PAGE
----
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Fun shopping makes you happy

PERSBERICHT 4 december 2018 - People who attach great importance to buying or having things are often referred to as ‘materialistic’, which is generally regarded as being a ‘bad’ quality. Most people do not like to be labeled as ‘materialistic’ by others. In her research, PhD researcher Esther Jaspers shows that judging materialism as being ‘bad’ lacks nuance. She shows that buying and possessing things because it gives you pleasure adds to your personal happiness, and that the possession of things as a measure of status and success adds to your financial means as well as your happiness. She will defend her thesis at Tilburg University on Wednesday, December 5.

Research shows that materialists take a more positive attitude towards spending money and incurring debts, but at the same time are more likely to be insecure, lonely and less happy. However, when you zoom in on the various types of materialism, a more nuanced picture emerges.

Three types of materialism
Three types of materialism are distinguished in the literature:
1. ‘Buying in pursuit of happiness’ (If I have more I will be happier)
2. ‘Buying for pleasure’ (I enjoy shopping and having things)
3. ‘Possessions as a measure of success’ (My possessions are indicative of my status and my success).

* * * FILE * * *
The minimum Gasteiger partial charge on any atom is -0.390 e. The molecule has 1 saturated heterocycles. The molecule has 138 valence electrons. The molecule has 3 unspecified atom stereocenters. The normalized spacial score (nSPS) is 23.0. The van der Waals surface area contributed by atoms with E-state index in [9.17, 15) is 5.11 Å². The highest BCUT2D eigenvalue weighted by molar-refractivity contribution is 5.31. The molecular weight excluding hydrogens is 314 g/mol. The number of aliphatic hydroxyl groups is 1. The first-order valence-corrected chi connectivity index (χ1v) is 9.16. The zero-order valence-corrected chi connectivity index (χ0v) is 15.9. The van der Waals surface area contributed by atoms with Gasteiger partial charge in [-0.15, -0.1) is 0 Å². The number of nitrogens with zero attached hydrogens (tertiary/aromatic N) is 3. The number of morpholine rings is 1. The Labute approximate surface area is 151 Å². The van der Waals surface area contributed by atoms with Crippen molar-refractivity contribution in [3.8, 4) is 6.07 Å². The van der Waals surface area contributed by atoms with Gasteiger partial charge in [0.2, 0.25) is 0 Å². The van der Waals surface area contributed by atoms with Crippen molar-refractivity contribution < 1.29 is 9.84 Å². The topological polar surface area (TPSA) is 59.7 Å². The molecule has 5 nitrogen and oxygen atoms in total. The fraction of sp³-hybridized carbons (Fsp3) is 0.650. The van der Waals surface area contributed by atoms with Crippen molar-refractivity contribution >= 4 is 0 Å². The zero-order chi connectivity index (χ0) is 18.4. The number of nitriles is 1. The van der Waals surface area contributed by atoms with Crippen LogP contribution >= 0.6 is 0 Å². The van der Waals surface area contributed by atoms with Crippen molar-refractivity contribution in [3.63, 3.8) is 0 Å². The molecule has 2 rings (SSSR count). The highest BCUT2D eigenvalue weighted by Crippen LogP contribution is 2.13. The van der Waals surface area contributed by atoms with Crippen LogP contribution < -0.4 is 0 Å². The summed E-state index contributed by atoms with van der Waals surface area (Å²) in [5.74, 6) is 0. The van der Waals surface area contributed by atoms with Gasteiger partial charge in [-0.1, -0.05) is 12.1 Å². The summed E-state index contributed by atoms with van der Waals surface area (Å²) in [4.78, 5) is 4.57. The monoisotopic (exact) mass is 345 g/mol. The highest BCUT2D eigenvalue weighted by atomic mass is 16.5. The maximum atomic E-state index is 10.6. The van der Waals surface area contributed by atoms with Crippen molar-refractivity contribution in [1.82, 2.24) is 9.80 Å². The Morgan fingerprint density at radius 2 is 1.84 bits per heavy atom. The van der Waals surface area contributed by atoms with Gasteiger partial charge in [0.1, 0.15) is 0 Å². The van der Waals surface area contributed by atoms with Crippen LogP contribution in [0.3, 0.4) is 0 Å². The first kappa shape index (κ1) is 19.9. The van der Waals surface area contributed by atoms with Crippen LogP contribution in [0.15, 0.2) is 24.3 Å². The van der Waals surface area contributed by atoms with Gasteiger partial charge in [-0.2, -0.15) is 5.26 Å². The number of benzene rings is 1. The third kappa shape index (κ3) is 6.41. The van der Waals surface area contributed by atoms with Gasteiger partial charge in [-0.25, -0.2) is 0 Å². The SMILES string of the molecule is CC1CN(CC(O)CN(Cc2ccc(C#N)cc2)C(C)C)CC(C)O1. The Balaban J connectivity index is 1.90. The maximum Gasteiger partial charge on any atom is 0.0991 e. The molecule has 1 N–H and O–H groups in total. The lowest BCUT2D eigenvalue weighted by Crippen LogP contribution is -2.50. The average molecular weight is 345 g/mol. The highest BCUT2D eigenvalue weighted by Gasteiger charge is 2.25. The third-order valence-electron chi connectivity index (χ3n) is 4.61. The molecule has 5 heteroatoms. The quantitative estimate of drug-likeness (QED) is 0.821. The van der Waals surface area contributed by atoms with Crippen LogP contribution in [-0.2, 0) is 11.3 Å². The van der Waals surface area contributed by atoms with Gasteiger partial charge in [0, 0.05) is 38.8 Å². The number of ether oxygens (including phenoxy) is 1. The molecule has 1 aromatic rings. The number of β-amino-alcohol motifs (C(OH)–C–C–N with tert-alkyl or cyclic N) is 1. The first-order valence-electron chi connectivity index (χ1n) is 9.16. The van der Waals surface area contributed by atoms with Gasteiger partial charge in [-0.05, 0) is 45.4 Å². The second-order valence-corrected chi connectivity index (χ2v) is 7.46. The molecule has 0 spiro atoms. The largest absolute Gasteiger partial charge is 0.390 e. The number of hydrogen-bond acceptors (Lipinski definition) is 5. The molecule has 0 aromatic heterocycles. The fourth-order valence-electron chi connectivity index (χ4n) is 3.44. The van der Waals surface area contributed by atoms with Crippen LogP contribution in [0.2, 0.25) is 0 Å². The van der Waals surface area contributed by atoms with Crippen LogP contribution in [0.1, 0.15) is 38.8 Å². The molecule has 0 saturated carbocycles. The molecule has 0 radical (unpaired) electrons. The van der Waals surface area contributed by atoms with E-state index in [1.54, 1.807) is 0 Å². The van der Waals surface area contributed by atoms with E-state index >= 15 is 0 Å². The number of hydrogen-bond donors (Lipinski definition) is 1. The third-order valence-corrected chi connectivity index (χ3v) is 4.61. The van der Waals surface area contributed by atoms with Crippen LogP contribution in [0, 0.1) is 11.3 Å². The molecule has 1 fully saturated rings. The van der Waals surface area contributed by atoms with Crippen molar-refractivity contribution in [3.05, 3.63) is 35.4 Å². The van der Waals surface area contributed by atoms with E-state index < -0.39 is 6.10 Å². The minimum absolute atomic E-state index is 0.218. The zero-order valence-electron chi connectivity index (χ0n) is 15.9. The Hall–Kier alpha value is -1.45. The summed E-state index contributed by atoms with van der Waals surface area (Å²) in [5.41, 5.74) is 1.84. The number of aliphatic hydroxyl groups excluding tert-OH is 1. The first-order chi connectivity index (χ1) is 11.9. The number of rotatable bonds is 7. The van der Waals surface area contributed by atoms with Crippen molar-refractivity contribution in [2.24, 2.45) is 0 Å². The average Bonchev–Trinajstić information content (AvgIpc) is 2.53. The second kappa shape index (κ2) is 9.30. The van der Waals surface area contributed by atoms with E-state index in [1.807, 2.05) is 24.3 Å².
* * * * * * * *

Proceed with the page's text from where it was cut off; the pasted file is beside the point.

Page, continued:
To find out if some types of materialism may have positive consequences, Jaspers investigated how these different types relate to financial means and the extent to which consumers consider themselves happy. In her research, she uses longitudinal data sets to answer complex questions regarding the development of materialism, and the relationship between materialism and financial and subjective wellbeing.

Materialism and happiness
Previous studies have shown that people who are more materialistic are less happy. However, these studies tend to focus on materialism in general, while a distinction should be made between various types of materialism. It turns out that there is only one type of materialism that has a negative influence on happiness and this, ironically, is ‘buying things in pursuit of happiness.’ The more one thinks that buying and possessing more things will make one happier, the less happy one will in fact be. The other two types (‘buying for pleasure’ and ‘possessions as a measure of success’) both have a positive influence on happiness.

Materialism and financial means
Her research also qualifies two other suppositions. It confirms the lay belief that young people are more materialistic and that materialism decreases as people get older, but it also shows that it grows stronger again in late adulthood. Also in line with what one would expect, it turns out that people who are more materialistic have less savings and more debts. However, this relationship does not apply to the ‘possessions as a measure of success’ type, where people tend to have fewer debts and more wealth.

Esther Jaspers (Utrecht, 1989) received her Bachelor’s degree in International Business, her Master’s degree in Marketing Research, and her Research Master’s degree in Marketing at Tilburg University. She started on her PhD in 2013. She is currently employed as a Senior Lecturer at Massey Business School, Massey University, New Zealand.

Note to editors

Esther Jaspers is to defend her thesis titled Opening up on Consumer Materialism on Wednesday, December 5, 2018, at Tilburg University (auditorium, 10:00 hrs.). Supervisor: Professor Rik Pieters. For more information, please contact the candidate: E.Jaspers@massey.ac.nz. Requests for review copies should be directed to: persvoorlichters@tilburguniversity.edu.